Mallory Catlett’s This Was The End is a multiple award-winning, multimedia reconstruction of Anton Chekhov’s Uncle Vanya that features four luminaries of avant-garde theater: Black-Eyed Susan as Sonya, Paul Zimet as Vanya, James Himelsbach as Astrov, and Rae C. Wright as Yelena.
Since 2004, director Mallory Catlett has worked across disciplines to expand the boundaries of theater. Through original works with her own company, Restless NYC, and collaborations with some of today’s leading artists — composer Mika Karlsson (The Echo Drift), Dread Scott(Decision), Aaron Landsman(City Council Meeting&Perfect City)—Catlett creates theater that The New York Times calls “lurid, feverish and powerful.” She has been called a “downtown treasure” byTime Out New York.
As part of their inaugural season in the newly renovated 122 Community Center, Mabou Mines is proud to co-produce a remount of Catlett’s This Was The End , a multiple award-winning, multimedia reconstruction of Anton Chekhov’s Uncle Vanya. In the play, Vanya asks, “What if I live to be 60?” In This Was The End, Catlett, along with four luminaries of avant-garde theater, answers that question to great and moving effect.
The cast includes Black-Eyed Susan(Ridiculous, John Jesurun, Obie for Sustained Excellence) as Sonya, Paul Zimet(Open Theater & Talking Band) as Vanya, James Himelsbach (Obie for The Foundry’s Talk) as Astrov, and Rae C. Wright (Obie for Sustained Excellence with The New York Street Theatre Caravan) as Yelena.
The Was The End is a visceral exploration of memory and aging, expressed in multiple ways. In addition to featuring actors over sixty, this encore engagement marks a return of This Was The End to the building, now transformed, where it was originally developed from 2009–2011 during the Resident Artists Program of Mabou Mines. The set, a long classroom wall complete with sliding chalkboards, is also the actual 7 x 14-foot wall from the original Mabou Mines studio in the historic schoolhouse. This relic was salvaged by Catlett and set designerPeter Ksanderbefore 122CC closed in 2013 for renovations.
The sound and video design of This Was The End features a score of voice and image that converge with the live performers. Keith Skretch’s video, which projects the wall onto itself, creates a temporal blur from which the past emerges and recedes. The sound design includes fragments of Chekhov’s text mixed live onstage by analog tape DJ and sound artist G Lucas Crane, who also manipulates the video as he plays, in a game that allows the performers to improvise with past versions of themselves. “The result is a work of unparalleled technical integration,” said Helen Shaw inTime Out New York. “The whole thing functions as a musical sculpture, a wayback machine dedicated to the material quality of memory, the way it codes itself into grooves and fissures.”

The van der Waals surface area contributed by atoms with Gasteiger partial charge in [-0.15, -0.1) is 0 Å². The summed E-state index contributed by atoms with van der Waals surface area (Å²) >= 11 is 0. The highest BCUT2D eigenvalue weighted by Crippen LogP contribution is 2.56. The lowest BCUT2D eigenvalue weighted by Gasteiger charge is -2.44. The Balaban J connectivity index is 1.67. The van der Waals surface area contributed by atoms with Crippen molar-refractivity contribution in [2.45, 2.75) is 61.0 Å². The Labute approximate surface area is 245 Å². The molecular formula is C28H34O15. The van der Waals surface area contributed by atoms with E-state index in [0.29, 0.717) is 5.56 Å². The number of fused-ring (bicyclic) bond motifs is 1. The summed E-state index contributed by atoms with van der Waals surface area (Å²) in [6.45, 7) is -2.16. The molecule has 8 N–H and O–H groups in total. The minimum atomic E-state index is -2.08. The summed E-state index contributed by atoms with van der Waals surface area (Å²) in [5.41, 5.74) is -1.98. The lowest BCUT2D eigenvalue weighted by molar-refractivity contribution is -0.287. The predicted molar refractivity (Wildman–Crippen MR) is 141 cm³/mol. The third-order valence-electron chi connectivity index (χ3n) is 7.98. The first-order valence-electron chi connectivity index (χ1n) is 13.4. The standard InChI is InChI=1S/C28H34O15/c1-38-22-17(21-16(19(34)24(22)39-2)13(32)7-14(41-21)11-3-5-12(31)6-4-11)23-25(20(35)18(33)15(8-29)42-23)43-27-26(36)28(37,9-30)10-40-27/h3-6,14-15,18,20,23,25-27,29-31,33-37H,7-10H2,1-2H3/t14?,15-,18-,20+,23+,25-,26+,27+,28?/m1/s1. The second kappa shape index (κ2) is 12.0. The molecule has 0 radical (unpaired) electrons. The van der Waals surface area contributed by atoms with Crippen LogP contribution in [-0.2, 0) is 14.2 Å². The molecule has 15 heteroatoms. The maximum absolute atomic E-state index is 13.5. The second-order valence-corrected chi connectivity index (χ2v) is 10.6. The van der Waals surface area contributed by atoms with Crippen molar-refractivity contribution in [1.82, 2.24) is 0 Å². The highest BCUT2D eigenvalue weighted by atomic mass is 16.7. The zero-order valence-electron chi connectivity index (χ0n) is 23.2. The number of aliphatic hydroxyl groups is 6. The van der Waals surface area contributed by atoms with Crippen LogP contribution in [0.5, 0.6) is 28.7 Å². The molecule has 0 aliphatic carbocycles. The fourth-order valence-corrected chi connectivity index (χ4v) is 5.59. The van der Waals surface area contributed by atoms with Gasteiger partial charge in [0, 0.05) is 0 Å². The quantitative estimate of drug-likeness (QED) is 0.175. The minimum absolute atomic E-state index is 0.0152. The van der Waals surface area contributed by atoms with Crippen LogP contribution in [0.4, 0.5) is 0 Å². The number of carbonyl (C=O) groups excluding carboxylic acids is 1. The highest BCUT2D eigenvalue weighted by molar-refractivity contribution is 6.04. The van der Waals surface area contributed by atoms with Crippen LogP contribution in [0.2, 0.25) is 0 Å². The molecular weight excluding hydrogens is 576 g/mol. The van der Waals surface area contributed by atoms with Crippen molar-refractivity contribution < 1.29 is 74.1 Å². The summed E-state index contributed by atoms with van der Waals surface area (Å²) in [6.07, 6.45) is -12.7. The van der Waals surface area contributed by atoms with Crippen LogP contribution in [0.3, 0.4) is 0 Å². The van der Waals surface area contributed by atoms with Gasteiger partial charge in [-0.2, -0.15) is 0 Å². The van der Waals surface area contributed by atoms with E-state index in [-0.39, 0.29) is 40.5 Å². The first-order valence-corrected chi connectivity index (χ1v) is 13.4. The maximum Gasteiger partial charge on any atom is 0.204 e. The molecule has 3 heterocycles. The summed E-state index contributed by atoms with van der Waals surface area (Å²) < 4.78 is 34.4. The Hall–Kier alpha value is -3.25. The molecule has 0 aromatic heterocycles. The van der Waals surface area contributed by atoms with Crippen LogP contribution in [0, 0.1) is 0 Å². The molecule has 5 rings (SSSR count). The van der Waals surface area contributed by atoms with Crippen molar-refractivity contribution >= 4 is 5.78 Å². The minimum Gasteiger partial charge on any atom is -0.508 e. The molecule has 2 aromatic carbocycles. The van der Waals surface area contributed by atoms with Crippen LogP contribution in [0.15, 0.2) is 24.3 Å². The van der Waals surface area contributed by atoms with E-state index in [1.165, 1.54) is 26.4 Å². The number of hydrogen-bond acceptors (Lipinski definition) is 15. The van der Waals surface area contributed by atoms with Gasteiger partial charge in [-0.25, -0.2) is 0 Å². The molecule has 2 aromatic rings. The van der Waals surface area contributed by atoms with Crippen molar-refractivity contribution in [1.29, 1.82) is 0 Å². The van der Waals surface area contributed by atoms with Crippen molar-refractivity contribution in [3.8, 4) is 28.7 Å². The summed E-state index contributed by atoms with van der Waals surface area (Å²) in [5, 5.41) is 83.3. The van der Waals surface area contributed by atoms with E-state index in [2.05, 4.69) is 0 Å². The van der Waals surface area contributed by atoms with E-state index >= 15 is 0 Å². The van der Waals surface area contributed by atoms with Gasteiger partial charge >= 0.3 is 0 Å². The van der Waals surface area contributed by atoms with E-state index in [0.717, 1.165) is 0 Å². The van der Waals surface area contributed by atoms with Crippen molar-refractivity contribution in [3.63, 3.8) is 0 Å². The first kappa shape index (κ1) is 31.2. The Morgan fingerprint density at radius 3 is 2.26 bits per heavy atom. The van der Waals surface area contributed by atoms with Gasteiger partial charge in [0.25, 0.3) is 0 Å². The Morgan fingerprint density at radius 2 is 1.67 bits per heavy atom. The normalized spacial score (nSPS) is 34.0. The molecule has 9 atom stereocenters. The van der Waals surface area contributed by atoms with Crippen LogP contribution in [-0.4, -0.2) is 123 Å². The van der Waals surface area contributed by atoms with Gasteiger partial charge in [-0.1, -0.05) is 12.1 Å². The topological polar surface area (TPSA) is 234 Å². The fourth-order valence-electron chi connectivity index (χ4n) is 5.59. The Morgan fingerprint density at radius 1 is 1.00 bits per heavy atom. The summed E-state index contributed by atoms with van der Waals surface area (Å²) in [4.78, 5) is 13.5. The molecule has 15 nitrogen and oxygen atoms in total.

Following its premiere in 2014 at The Chocolate Factory, This Was The End received a Special Citation Obie Award, a Bessie award for best visual design and a Henry Hewes award for its interactive sound and video design. This Was The End was developed under the mentorship of the late Ruth Maleczech.
Since then, Catlett has continued to develop and re-imagine This Was The Endas an interactive sound and video installation that premiered March 20 at EMPAC in Troy, NY. This standalone installation is a work of portraiture that explores the ideas of memory and aging as a performative and architectural archive. Like the performance, the installation features the architectural façade of the original Mabou Mines studio in the 122CC building. The installation will be on view at the Mabou Mines Theater June 11-15, hours to be announced.
Rounding out the creative team for This Was The EndareOliver Gajic(costumes), Chris Kuhl(lighting), Ryan Holsopple(programming), Johanna Meyer(choreography), Bill Kennedy(technical director) andKelly Allen(Production Stage Manager).
Performances of This Was The End will take place June 7–16 at the Mabou Mines Theater (122CC, 150 First Avenue, Manhattan). Critics are welcome as of Thursday, June 7 for an official opening on Sunday, June 10 at 3 pm. Tickets, priced at $25, be purchased at maboumines.org or by calling 866-811-4111.
Prometheus: Zeus refused to give fire to mortal men, but Prometheus stole fire and gave it to them. As punishment, Zeus bound him with cruel chainsm and drove a shaft through the middle, and set on him an eagle, which gnawed on his liver all day; but each night the liver grew again as much as the bird had devoured in the day before.
Io: Zeus lusted after Io, a young girl who refused his advances. He made her part cow to hide her. His wife Hera discovered her and then forced her to wander the earth without rest, plagued by a gadfly to sting her into madness. She wandered for many years traveling through Europe, Asia and Africa.
The Chorus (Daughters of Ocean)(Eliza McKelway, Alice Tolan-Mee, Trevor Wilson) with Prometheus (Jonathan Nosan)
Jonathan Nosan (Prometheus) and Allison Plamondon (Io) with Chorus